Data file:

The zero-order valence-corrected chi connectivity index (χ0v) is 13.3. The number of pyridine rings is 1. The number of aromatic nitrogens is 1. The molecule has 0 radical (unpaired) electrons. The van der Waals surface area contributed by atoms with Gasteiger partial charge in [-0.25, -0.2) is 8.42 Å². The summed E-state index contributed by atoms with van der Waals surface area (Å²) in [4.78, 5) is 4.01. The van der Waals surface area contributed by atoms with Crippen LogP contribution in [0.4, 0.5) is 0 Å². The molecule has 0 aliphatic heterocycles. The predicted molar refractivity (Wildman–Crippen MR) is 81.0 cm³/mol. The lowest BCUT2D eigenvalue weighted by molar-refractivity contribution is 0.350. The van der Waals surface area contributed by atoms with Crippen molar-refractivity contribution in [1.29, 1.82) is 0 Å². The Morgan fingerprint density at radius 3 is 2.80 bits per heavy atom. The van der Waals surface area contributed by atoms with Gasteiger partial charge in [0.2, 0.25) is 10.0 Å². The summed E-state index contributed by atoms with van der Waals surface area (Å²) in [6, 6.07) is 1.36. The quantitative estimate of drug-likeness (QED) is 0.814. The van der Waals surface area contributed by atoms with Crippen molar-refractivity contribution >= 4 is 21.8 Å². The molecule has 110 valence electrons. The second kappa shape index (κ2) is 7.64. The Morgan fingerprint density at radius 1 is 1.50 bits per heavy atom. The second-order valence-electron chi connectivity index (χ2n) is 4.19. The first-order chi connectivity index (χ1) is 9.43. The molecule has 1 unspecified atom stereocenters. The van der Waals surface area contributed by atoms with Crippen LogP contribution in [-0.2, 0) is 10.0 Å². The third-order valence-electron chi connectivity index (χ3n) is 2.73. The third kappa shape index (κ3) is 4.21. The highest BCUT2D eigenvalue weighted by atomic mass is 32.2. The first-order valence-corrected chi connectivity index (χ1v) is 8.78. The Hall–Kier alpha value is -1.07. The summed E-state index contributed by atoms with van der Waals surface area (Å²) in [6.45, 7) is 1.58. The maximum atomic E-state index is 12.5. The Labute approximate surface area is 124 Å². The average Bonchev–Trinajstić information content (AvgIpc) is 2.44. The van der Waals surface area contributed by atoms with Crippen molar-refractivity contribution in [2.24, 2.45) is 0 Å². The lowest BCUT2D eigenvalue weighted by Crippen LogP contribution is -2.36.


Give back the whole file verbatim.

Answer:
The zero-order valence-corrected chi connectivity index (χ0v) is 13.3. The number of pyridine rings is 1. The number of aromatic nitrogens is 1. The molecule has 0 radical (unpaired) electrons. The van der Waals surface area contributed by atoms with Gasteiger partial charge in [-0.25, -0.2) is 8.42 Å². The summed E-state index contributed by atoms with van der Waals surface area (Å²) in [4.78, 5) is 4.01. The van der Waals surface area contributed by atoms with Crippen LogP contribution in [0.4, 0.5) is 0 Å². The molecule has 0 aliphatic heterocycles. The predicted molar refractivity (Wildman–Crippen MR) is 81.0 cm³/mol. The lowest BCUT2D eigenvalue weighted by molar-refractivity contribution is 0.350. The van der Waals surface area contributed by atoms with Crippen molar-refractivity contribution in [1.29, 1.82) is 0 Å². The Morgan fingerprint density at radius 3 is 2.80 bits per heavy atom. The van der Waals surface area contributed by atoms with Gasteiger partial charge in [0.2, 0.25) is 10.0 Å². The summed E-state index contributed by atoms with van der Waals surface area (Å²) in [6, 6.07) is 1.36. The quantitative estimate of drug-likeness (QED) is 0.814. The van der Waals surface area contributed by atoms with Crippen molar-refractivity contribution >= 4 is 21.8 Å². The molecule has 110 valence electrons. The second kappa shape index (κ2) is 7.64. The Morgan fingerprint density at radius 1 is 1.50 bits per heavy atom. The second-order valence-electron chi connectivity index (χ2n) is 4.19. The first-order chi connectivity index (χ1) is 9.43. The molecule has 1 unspecified atom stereocenters. The van der Waals surface area contributed by atoms with Crippen LogP contribution in [-0.2, 0) is 10.0 Å². The third-order valence-electron chi connectivity index (χ3n) is 2.73. The third kappa shape index (κ3) is 4.21. The highest BCUT2D eigenvalue weighted by atomic mass is 32.2. The first-order valence-corrected chi connectivity index (χ1v) is 8.78. The Hall–Kier alpha value is -1.07. The summed E-state index contributed by atoms with van der Waals surface area (Å²) in [6.45, 7) is 1.58. The maximum atomic E-state index is 12.5. The Labute approximate surface area is 124 Å². The average Bonchev–Trinajstić information content (AvgIpc) is 2.44. The van der Waals surface area contributed by atoms with Crippen molar-refractivity contribution in [2.24, 2.45) is 0 Å². The lowest BCUT2D eigenvalue weighted by Crippen LogP contribution is -2.36.